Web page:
The 10 children of Lucy and Frank Beezat, shown in this family photo, have formed Lucy’s Children’s Fund, a not-for-profit corporation dedicated to assisting and providing opportunities for poor children around the world. (Submitted photo courtesy the Beezat family)
Lucy's Children's Fund, visit: http://www.lucyschildrensfund.org/index.html.
Parents’ lessons result in Lucy’s Children’s Fund
By Karen Mahoney
Special to your Catholic Herald
MT. PLEASANT - As one of 10 children, Robert Beezat remembers hand me downs, shared toys, noisy chatter and constant companionship. Their family was not rich, but they were happy, warmly dressed and well fed.
His parents, Lucy and Frank, taught their children the importance of caring for family, friends and their community. Both believed that every child and every person should be treated with respect and with love.
"They were always thinking of others in the neighborhood or in our parish," said Beezat, a member of St. Edward Parish in Racine. "Whenever others had problems or needed a hand, they did it."
Six years ago, Beezat, who lives in Mt. Pleasant, asked for a unique gift for his 60th birthday, one that would keep his parents' memory alive. With the help of his wife and the blessings of his siblings, they began Lucy's Children's Fund, a not-for-profit 501(c) (3) corporation dedicated to assist and provide opportunities for poor children around the world.
"Our family always makes a big deal of big birthdays and I decided that I have had enough; I don't need another tie, a shirt or bottle of wine. I really don't need anything," he said. "I have enough money - it isn't a lot, but it is enough. My kids are grown up, have jobs and all the college debts are paid up. So, I asked my wife, Alice, who is an accountant, to set this up as her birthday present to me."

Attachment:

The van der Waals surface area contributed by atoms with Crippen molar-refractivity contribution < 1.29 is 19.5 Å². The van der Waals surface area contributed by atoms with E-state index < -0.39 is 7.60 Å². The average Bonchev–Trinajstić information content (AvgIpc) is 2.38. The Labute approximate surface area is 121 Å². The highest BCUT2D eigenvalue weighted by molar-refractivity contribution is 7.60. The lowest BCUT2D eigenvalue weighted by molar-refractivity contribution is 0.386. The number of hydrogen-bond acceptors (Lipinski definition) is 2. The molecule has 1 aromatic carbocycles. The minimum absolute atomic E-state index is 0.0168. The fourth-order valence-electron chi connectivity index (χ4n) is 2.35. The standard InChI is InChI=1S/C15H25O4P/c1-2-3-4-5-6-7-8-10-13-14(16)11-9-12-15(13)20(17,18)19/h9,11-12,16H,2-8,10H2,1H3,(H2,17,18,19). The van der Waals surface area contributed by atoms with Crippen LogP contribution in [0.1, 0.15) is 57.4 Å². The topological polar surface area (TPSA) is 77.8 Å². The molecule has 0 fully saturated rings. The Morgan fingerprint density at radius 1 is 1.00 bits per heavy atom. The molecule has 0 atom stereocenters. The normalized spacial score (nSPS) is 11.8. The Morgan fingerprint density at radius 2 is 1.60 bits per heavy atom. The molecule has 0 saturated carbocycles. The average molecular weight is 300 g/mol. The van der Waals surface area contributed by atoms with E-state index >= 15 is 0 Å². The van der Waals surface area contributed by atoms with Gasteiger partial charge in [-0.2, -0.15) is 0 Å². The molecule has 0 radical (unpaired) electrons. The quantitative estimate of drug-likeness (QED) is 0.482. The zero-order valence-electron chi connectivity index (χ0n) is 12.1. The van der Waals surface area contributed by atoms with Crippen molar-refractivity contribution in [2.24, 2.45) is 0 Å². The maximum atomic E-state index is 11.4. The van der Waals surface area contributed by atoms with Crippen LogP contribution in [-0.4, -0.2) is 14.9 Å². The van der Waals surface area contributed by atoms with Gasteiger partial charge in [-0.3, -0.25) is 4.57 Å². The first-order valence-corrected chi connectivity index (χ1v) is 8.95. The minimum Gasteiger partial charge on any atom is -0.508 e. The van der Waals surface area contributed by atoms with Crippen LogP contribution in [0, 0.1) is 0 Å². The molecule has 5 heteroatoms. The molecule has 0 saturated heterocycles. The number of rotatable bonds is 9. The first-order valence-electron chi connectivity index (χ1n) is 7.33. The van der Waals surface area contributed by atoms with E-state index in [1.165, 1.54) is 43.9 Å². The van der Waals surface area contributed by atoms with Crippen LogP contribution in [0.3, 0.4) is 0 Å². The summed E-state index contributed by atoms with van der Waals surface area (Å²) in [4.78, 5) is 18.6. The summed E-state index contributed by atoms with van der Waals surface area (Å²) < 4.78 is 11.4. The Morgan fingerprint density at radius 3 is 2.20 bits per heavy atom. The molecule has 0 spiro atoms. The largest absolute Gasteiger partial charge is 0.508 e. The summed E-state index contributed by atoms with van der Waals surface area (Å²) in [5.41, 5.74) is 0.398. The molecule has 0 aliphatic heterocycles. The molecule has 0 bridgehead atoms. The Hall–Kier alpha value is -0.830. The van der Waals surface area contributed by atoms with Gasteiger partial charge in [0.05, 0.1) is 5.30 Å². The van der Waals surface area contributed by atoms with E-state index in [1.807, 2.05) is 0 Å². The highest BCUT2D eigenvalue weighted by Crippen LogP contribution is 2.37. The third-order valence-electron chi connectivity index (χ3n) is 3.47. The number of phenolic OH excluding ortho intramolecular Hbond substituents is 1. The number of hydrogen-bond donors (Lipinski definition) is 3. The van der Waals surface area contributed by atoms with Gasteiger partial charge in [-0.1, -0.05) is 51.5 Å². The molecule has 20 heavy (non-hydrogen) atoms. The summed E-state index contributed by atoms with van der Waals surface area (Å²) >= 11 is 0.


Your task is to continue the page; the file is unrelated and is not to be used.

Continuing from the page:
Family and friends loved the idea, and handed Beezat checks for the foundation in lieu of gifts at his 60th birthday party. The idea grew to include Christmas and the birthdays of siblings, nieces and nephews, as well as deposits throughout the year.
"We give gifts to the foundation for bonuses, raises or revenue from businesses," Beezat admitted, adding, "My sister Margaret (Goodheart) was recently married and she requested that donations be made to the foundation in lieu of wedding gifts."
Since it was her second marriage and she was getting married a bit later in life, Goodheart wanted the presence of her family at the July 2006 celebration rather than tangible presents, she said.
"At this stage in our lives we had everything we could possibly want and need. There was no reason to buy us things; we didn't want that, and we wanted the funds to go somewhere else," she said. "Lucy's (Children's) Fund is near and dear to us and people were thrilled to donate."
Since its inception, Lucy's Children's Fund has given more than $50,000 to 47 children's charities throughout the United States and the world. The foundation has not only benefitted children in need, but has brought the family closer together, said Goodheart, who gives full credit to her brother.